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Is there a link between Ehlers-Danlos and MS?

Is there a link between Ehlers-Danlos and MS?

Many patients with connective tissue disorders (Ehlers-Danlos Syndrome) develop Multiple Sclerosis and studies indicate that in the Multiple Sclerosis population, there exists over 10% more Ehlers-Danlos patients than in the normal population.

Does EDS show on MRI?

Apart from a physical examination, skin biopsies, and genetic testing, imaging tests such as X-rays, computerized tomography (CT), and magnetic resonance imaging (MRI) can also help to confirm a diagnosis of EDS.

Is hypermobility linked to MS?

Through recent research, we have found that patients with hypermobility syndromes share similar symptoms to MS Patients. After comparing MRIs of patients with hypermobility to those of MS patients, we found White Matter Lesions in similar locations of both.

What is the difference between EDS and MS?

An EdS is a postgraduate degree unique to the field of education, which is considered more advanced than a master’s degree but generally requires less coursework than a PhD or EdD.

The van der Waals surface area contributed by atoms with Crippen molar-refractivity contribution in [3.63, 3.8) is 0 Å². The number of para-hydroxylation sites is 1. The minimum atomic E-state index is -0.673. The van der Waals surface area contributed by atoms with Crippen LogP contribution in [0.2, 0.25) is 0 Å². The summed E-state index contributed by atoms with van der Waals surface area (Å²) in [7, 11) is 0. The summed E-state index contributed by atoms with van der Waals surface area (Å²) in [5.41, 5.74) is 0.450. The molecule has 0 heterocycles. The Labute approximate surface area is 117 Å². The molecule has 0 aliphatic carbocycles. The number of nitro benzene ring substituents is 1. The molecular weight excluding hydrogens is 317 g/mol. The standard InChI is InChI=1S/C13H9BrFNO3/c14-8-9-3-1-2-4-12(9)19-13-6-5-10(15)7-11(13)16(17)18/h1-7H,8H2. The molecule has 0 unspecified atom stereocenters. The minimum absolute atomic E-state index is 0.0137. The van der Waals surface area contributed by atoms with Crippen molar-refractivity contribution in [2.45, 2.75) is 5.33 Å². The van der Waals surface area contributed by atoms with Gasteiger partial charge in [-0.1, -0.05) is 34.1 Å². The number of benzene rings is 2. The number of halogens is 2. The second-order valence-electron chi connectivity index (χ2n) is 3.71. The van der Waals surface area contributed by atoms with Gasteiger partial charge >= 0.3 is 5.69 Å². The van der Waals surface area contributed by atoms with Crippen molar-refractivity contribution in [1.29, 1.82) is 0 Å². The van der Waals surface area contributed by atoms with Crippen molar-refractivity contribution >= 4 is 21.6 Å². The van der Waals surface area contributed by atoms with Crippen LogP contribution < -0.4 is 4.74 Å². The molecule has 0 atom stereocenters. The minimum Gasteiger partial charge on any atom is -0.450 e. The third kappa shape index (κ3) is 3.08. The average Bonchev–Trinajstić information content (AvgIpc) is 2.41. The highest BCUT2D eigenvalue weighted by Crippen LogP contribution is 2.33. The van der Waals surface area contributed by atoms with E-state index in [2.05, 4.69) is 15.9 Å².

How do you get tested for MS?

Magnetic resonance imaging (MRI) is the test of choice for diagnosing MS in combination with initial blood tests. MRIs use radio waves and magnetic fields to evaluate the relative water content in tissues of the body. They can detect normal and abnormal tissues and can spot irregularities.

Is Ehlers-Danlos neurological?

Because EDS is a connective-tissue disorder, it is not commonly associated with the brain or the nervous system. However, there is evidence that some types of EDS can affect the brain.

How do doctors diagnose Ehlers-Danlos?

Extremely loose joints, fragile or stretchy skin, and a family history of Ehlers-Danlos syndrome are often enough to make a diagnosis. Genetic tests on a sample of your blood can confirm the diagnosis in rarer forms of Ehlers-Danlos syndrome and help rule out other problems.

What can MS be mistaken for?

Conditions That Can Seem Like MS

  • Epstein-Barr Virus.
  • Vitamin B12 Deficiency.
  • Diabetes.
  • Nerve Damage.
  • Eye Problems.
  • Stroke.
  • Lupus and Other Autoimmune Diseases.
  • Parkinson’s Disease.

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